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Iron egg

From Wikipedia, the free encyclopedia
Three black iron eggs, compared to a cooked and peeled chicken egg

Iron egg (Chinese: 鐵蛋; pinyin: tiědàn) is a special version of soy egg, a snack from Taiwan. They are considered a delicacy and originated in the Tamsui District of New Taipei City.

The dish consists of small eggs that have been repeatedly stewed in a mix of spices and air-dried. The resulting eggs are dark brown on the outside, chewy in texture, and very flavourful compared to standard boiled eggs. It has been said to taste "sweet, spicy and slightly salty with a concentrated egg flavour—a great snack with drinks".[1]

Iron eggs were popularized by shopkeeper Yang Bi-yun (楊碧雲), who opened the first store selling the product in Tamsui in 1980.[2] She claimed her eggs were invented by accident when, on a slow day at her snack stall, she had to continually recook soy eggs (滷蛋) to keep them warm after taking them out of the soy sauce broth. The recooking and drying process eventually resulted in shrunken eggs that were dark, flavourful, and chewy, which were extremely popular with the locals. Yang eventually founded a new business based on her iron egg recipe, packaging and selling them under the brand Apotiedan (阿婆鐵蛋; 'Grandma's iron eggs').[3] Although Yang maintained that her iron egg was the original, a Tamsui local legend claims a noodle stall owner named Huang Chang-nian (黃張哖) invented the iron egg in the 1970s.[2]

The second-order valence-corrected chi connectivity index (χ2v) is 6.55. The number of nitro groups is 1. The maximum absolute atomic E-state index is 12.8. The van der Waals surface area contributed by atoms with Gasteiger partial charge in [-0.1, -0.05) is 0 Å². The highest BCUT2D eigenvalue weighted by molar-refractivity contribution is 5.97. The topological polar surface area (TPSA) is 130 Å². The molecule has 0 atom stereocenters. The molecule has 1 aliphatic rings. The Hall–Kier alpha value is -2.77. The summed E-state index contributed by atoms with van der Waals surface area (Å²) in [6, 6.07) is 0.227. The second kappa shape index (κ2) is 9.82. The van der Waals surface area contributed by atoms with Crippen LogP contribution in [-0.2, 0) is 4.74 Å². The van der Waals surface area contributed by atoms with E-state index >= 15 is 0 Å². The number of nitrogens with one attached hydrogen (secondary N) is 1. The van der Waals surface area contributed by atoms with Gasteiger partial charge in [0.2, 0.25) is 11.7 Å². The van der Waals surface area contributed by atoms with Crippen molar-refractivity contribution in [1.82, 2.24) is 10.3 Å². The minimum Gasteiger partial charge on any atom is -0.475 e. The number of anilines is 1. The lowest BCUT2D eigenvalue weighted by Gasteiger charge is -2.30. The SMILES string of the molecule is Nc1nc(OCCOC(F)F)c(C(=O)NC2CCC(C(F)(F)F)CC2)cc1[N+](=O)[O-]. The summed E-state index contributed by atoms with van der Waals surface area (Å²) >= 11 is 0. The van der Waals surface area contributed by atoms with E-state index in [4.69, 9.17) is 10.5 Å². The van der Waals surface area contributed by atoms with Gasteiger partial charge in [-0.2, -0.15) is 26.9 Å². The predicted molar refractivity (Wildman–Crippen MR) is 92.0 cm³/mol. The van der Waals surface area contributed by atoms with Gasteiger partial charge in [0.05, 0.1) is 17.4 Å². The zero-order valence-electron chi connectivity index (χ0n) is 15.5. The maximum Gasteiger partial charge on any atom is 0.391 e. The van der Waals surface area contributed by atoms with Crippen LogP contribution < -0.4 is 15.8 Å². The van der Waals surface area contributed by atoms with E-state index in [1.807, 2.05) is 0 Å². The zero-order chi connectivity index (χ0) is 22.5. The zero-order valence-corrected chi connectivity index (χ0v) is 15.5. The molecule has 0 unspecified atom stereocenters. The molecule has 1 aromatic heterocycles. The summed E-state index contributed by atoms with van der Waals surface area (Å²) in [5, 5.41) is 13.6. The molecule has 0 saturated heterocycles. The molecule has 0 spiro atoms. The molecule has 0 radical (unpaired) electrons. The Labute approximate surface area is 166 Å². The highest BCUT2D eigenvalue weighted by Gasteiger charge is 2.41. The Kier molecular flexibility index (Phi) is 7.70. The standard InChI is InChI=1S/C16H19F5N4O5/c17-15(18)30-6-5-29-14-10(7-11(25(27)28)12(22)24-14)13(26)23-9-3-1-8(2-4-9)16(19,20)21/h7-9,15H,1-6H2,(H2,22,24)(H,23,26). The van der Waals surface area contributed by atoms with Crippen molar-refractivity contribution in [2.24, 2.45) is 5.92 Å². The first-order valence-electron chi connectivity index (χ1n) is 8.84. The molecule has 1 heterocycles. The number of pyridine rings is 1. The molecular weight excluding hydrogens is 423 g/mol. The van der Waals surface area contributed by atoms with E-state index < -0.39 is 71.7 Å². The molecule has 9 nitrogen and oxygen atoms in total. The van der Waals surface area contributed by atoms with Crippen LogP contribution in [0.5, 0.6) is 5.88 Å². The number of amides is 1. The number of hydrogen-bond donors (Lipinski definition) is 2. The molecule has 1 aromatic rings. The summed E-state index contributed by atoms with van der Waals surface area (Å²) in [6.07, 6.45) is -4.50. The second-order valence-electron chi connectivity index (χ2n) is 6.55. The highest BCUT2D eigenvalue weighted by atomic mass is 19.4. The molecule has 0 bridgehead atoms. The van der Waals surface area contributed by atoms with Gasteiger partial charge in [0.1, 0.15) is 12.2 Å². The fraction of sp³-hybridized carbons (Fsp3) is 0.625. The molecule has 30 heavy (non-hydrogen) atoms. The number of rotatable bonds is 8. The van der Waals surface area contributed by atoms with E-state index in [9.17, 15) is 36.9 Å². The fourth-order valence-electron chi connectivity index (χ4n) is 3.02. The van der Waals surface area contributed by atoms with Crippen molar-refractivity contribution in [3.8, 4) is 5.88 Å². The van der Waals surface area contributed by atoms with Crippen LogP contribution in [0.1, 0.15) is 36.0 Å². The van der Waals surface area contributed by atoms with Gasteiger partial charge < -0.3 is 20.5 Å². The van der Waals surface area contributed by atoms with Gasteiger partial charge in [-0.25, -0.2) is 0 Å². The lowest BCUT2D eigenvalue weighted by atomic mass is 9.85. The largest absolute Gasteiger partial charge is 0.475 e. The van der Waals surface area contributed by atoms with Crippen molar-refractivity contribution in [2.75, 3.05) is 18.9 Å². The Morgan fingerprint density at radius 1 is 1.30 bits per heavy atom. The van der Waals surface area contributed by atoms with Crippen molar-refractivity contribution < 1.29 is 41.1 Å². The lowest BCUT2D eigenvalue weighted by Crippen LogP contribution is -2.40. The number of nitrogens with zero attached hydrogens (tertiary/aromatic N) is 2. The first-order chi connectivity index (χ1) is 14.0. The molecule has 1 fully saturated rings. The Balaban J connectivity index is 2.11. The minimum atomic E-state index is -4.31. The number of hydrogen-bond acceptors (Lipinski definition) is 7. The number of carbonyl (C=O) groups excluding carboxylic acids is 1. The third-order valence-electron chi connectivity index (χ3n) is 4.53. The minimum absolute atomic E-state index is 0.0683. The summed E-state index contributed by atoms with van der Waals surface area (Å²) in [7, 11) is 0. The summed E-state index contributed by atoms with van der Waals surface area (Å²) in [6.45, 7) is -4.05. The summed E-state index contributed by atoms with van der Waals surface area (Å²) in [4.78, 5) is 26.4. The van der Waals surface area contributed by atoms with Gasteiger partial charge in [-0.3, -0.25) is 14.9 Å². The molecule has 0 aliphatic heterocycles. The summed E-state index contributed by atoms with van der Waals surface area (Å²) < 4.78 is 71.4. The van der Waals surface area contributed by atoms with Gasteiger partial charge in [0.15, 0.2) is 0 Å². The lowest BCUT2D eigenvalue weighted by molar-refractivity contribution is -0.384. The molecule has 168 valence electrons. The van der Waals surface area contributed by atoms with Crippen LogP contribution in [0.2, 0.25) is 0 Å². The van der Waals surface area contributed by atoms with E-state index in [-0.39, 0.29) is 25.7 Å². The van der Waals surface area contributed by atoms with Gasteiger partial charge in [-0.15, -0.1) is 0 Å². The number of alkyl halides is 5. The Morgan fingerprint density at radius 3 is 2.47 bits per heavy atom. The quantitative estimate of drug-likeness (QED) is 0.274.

Iron eggs can only be created by the use of "chicken, pigeon or quail eggs" but not from duck eggs.[4] Quail eggs are very popular.[5] The popularity of iron eggs has risen and they can be found in other regions besides Taiwan, such as in Africa and the Middle East.[4]

See also

  • A-gei – Taiwanese dish
  • Smoked egg – Food that involves the smoking of eggs
  • Taiwanese cuisine – Culinary traditions of Taiwan
  • Tea egg – Egg boiled in tea as a savory snack


  1. ^ Smith, Charmian (Jan 25, 2012). "Dipping into the Taiwanese bowl". Allied Press Limited. Retrieved October 10, 2014.
  2. ^ a b 淡水阿婆鐵蛋創辦人驚傳逝世 享壽84歲 (in Chinese). EBC News. July 12, 2012. Retrieved January 18, 2023.
  3. ^ 林明峪 (1983). 大快朵頤 (in Chinese). 聯經. pp. 21–5.
  4. ^ a b Newman, Jacqueline (2006). "Iron Eggs". Flavor and Fortune. 13 (1). Institute for the Advancement of the Science and Art of Chinese Cuisine: 5, 8.
  5. ^ Hiufu Wong, Maggie (24 July 2015). "40 of the best Taiwanese foods and drinks". edition.cnn.com. CNN. Retrieved 8 April 2020.